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Whole Foods, as it announced quarterly same store sales that were down 2.8 percent, said yesterday that it has a plan to reverse a negative trend in its business, including a reduction in prices and an expansion of its nascent rewards program.

Barron's reports this morning that "Whole Foods plans to offer new incentives to shop, including an expanded rewards program that could save shoppers money on their purchases. Whole Foods already has a program called Rewards 365, but its new initiative would be more extensive and personalized to each shopper. CEO John Mackey has said before that he wants to focus on rewarding dedicated 'Whole Foodies' who already love the store rather than put all his efforts into wooing new customers.

"Whole Foods, long known for premium prices on many goods, will also look to cut prices after first reducing its own costs, the company said. When those price cuts will come is still not clear. But they could help the company shed its 'Whole Paycheck' reputation."

These moves, the company believes, could help it return to growth.

“We understand that significant change is required at an accelerated pace,” John Mackey, Whole Foods' CEO, told investors in a conference call.

Bloomberg reports that investors "are eager for signs that Chief Executive Officer John Mackey can respond to the worst sales slump in more than a decade," especially since he took total control of the company by moving out former co-CEO Walter Robb. Much of this is prompted by Jana Partners, an activist firm, which "announced it had taken a stake in the company and would push for changes, including possibly a sale of the company. Jana, which is threatening to shake up the company’s board of directors, assembled a team including former retail and grocery executives to help figure out how to fix Whole Foods."

Among the companies rumored to be interested in acquiring Whole Foods are Kroger and Albertsons, though neither has confirmed any desire to buy the company.

Among the personnel changes announced yesterday:

"Gabrielle Sulzberger, a private equity executive, will become the company’s chairwoman," the writes, succeeding John B. Elstrott Jr., who has served on the Whole Foods board since 2009 and will step down as chairman. "Keith Manbeck, a former vice president of Kohl’s, will become the company’s new chief financial officer," the Times writes, succeeding the retiring Glenda Flanagan.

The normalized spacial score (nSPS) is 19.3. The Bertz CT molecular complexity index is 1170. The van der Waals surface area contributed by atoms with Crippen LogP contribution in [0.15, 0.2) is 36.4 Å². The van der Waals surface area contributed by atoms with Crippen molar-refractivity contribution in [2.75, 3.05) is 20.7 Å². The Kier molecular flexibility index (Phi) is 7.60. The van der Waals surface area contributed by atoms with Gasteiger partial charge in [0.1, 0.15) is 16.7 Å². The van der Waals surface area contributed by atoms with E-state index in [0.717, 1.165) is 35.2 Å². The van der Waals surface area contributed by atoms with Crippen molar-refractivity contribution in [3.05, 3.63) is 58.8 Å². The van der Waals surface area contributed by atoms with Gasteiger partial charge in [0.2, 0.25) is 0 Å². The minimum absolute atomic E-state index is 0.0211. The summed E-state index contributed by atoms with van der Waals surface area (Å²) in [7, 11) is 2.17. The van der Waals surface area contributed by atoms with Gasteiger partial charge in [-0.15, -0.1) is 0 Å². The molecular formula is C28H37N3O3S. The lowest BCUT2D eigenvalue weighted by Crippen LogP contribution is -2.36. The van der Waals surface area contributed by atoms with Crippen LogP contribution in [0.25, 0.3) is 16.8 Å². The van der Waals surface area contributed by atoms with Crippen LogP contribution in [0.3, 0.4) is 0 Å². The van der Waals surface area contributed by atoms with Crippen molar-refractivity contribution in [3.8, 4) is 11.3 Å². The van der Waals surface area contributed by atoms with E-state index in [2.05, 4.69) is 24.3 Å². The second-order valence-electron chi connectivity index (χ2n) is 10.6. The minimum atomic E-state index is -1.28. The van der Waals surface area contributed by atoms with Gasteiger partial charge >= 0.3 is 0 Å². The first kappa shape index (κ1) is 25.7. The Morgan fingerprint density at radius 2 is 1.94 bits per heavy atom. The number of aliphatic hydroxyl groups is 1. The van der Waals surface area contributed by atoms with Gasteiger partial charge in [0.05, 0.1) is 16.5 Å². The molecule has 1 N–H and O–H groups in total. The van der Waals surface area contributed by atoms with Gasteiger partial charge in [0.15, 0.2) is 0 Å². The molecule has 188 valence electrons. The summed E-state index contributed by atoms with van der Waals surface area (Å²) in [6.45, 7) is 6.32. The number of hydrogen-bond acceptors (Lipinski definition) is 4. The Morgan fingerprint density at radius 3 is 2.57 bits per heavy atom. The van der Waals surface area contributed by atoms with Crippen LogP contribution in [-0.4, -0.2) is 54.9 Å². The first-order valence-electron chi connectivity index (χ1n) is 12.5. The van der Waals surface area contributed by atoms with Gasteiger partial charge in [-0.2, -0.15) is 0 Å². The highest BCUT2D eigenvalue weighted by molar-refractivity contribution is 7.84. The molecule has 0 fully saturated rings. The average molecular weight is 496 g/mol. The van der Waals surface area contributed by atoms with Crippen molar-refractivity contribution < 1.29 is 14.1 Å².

Among those joining the Whole Foods board, the Times reports, are Ronald Shaich, the founder, chairman and co-chief executive of Panera Bread Company. The other new directors are Ken Hicks, a former chief executive of Foot Locker; Joe Mansueto, the founder and chairman of Morningstar; Sharon McCollam, a former chief financial officer of Best Buy; and Scott Powers, a former vice president of State Street Corporation ... Whole Foods also brought Mary Ellen Coe, the vice president of sales and product operations at Google, onto the board.

"The defensive maneuvering," the Times writes, "comes as Whole Foods, an organic foods pioneer that helped change the way Americans shop and eat, faces the greatest crisis of confidence in its 37-year history. It also underscores the growing influence of activist shareholders, who continue to press corporate executives."

The Times also reports that Jana, "arguing that the board was stale and in need of fresh blood, proposed a slate of directors that included Glenn Murphy, a former chief executive of Gap Inc., and Mark Bittman, a former food columnist for The New York Times. Each of potential directors bought their own stakes in the company. Whole Foods tried to broker a peace with Jana, offering to accept two of the hedge fund’s nominees if Jana would refrain from publicly agitating for change for two years. Jana refused, a spokesman for the hedge fund said."
KC's View:
Forgive me, but I have very little confidence in the ability of John Mackey to do what has to be done in order to fix the problems at Whole Foods. This is not to diminish his legacy - in so many ways, he has pretty much invented this category, and it is his vision that has defined all the positives that Whole Foods represents. That's no small thing.

But the time has come to bring in a new CEO who can make the company a lot more efficient while leading the people there in a way that keeps the mission and the vision intact. (He'll probably hate me for suggesting this, but ... Where have you gone, Jim Donald?)